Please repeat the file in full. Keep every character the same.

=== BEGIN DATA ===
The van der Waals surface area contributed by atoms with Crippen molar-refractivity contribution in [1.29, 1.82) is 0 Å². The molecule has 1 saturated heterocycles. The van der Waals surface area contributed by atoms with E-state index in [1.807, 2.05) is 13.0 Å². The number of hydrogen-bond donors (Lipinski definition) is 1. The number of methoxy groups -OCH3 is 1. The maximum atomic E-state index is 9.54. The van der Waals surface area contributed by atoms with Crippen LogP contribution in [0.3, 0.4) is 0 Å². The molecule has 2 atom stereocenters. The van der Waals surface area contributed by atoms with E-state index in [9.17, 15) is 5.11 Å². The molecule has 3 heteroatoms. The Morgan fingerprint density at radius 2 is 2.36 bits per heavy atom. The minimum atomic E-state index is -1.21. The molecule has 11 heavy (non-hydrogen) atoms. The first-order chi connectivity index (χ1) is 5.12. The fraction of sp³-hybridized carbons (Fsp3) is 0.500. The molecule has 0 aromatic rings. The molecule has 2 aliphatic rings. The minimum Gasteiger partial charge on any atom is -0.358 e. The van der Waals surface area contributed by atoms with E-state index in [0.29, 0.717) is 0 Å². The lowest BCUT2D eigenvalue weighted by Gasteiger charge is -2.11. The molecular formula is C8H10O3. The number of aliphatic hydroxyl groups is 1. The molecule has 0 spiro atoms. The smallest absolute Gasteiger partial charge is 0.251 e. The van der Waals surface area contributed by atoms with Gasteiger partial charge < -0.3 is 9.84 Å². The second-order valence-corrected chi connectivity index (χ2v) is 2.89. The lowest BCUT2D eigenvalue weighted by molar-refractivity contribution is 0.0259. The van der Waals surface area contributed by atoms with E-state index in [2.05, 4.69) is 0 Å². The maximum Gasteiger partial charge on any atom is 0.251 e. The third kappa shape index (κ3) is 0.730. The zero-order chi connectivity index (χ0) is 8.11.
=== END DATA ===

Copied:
The van der Waals surface area contributed by atoms with Crippen molar-refractivity contribution in [1.29, 1.82) is 0 Å². The molecule has 1 saturated heterocycles. The van der Waals surface area contributed by atoms with E-state index in [1.807, 2.05) is 13.0 Å². The number of hydrogen-bond donors (Lipinski definition) is 1. The number of methoxy groups -OCH3 is 1. The maximum atomic E-state index is 9.54. The van der Waals surface area contributed by atoms with Crippen LogP contribution in [0.3, 0.4) is 0 Å². The molecule has 2 atom stereocenters. The van der Waals surface area contributed by atoms with E-state index in [9.17, 15) is 5.11 Å². The molecule has 3 heteroatoms. The Morgan fingerprint density at radius 2 is 2.36 bits per heavy atom. The minimum atomic E-state index is -1.21. The molecule has 11 heavy (non-hydrogen) atoms. The first-order chi connectivity index (χ1) is 5.12. The fraction of sp³-hybridized carbons (Fsp3) is 0.500. The molecule has 0 aromatic rings. The molecule has 2 aliphatic rings. The minimum Gasteiger partial charge on any atom is -0.358 e. The van der Waals surface area contributed by atoms with E-state index in [0.29, 0.717) is 0 Å². The lowest BCUT2D eigenvalue weighted by Gasteiger charge is -2.11. The molecular formula is C8H10O3. The number of aliphatic hydroxyl groups is 1. The molecule has 0 spiro atoms. The smallest absolute Gasteiger partial charge is 0.251 e. The van der Waals surface area contributed by atoms with Gasteiger partial charge < -0.3 is 9.84 Å². The second-order valence-corrected chi connectivity index (χ2v) is 2.89. The lowest BCUT2D eigenvalue weighted by molar-refractivity contribution is 0.0259. The van der Waals surface area contributed by atoms with E-state index in [2.05, 4.69) is 0 Å². The maximum Gasteiger partial charge on any atom is 0.251 e. The third kappa shape index (κ3) is 0.730. The zero-order chi connectivity index (χ0) is 8.11.